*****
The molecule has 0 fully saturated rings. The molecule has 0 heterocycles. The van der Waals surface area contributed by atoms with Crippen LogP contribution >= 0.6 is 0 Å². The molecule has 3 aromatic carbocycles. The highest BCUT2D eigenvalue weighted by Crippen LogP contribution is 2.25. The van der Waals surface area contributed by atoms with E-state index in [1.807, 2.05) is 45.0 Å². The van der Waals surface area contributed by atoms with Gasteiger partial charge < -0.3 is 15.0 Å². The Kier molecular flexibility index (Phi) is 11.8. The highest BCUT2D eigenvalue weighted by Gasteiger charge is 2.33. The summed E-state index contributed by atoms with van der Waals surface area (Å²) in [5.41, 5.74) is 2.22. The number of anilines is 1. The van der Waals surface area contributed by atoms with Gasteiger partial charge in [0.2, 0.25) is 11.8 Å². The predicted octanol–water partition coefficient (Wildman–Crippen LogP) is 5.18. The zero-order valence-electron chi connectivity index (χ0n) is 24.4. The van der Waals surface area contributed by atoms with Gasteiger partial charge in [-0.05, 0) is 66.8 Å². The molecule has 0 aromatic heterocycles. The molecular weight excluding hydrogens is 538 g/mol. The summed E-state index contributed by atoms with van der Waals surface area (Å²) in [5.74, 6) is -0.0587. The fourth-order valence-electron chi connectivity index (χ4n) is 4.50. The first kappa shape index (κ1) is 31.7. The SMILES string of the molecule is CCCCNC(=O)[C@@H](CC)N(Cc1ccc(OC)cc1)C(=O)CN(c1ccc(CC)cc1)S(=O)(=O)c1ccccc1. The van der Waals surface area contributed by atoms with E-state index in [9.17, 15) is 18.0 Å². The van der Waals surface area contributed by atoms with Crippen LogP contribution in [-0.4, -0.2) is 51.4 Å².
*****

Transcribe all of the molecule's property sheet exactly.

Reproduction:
The molecule has 0 fully saturated rings. The molecule has 0 heterocycles. The van der Waals surface area contributed by atoms with Crippen LogP contribution >= 0.6 is 0 Å². The molecule has 3 aromatic carbocycles. The highest BCUT2D eigenvalue weighted by Crippen LogP contribution is 2.25. The van der Waals surface area contributed by atoms with E-state index in [1.807, 2.05) is 45.0 Å². The van der Waals surface area contributed by atoms with Gasteiger partial charge < -0.3 is 15.0 Å². The Kier molecular flexibility index (Phi) is 11.8. The highest BCUT2D eigenvalue weighted by Gasteiger charge is 2.33. The summed E-state index contributed by atoms with van der Waals surface area (Å²) in [5.41, 5.74) is 2.22. The number of anilines is 1. The van der Waals surface area contributed by atoms with Gasteiger partial charge in [0.2, 0.25) is 11.8 Å². The predicted octanol–water partition coefficient (Wildman–Crippen LogP) is 5.18. The zero-order valence-electron chi connectivity index (χ0n) is 24.4. The van der Waals surface area contributed by atoms with Gasteiger partial charge in [-0.05, 0) is 66.8 Å². The molecule has 0 aromatic heterocycles. The molecular weight excluding hydrogens is 538 g/mol. The summed E-state index contributed by atoms with van der Waals surface area (Å²) in [5.74, 6) is -0.0587. The fourth-order valence-electron chi connectivity index (χ4n) is 4.50. The first kappa shape index (κ1) is 31.7. The SMILES string of the molecule is CCCCNC(=O)[C@@H](CC)N(Cc1ccc(OC)cc1)C(=O)CN(c1ccc(CC)cc1)S(=O)(=O)c1ccccc1. The van der Waals surface area contributed by atoms with E-state index in [9.17, 15) is 18.0 Å². The van der Waals surface area contributed by atoms with Crippen LogP contribution in [-0.4, -0.2) is 51.4 Å².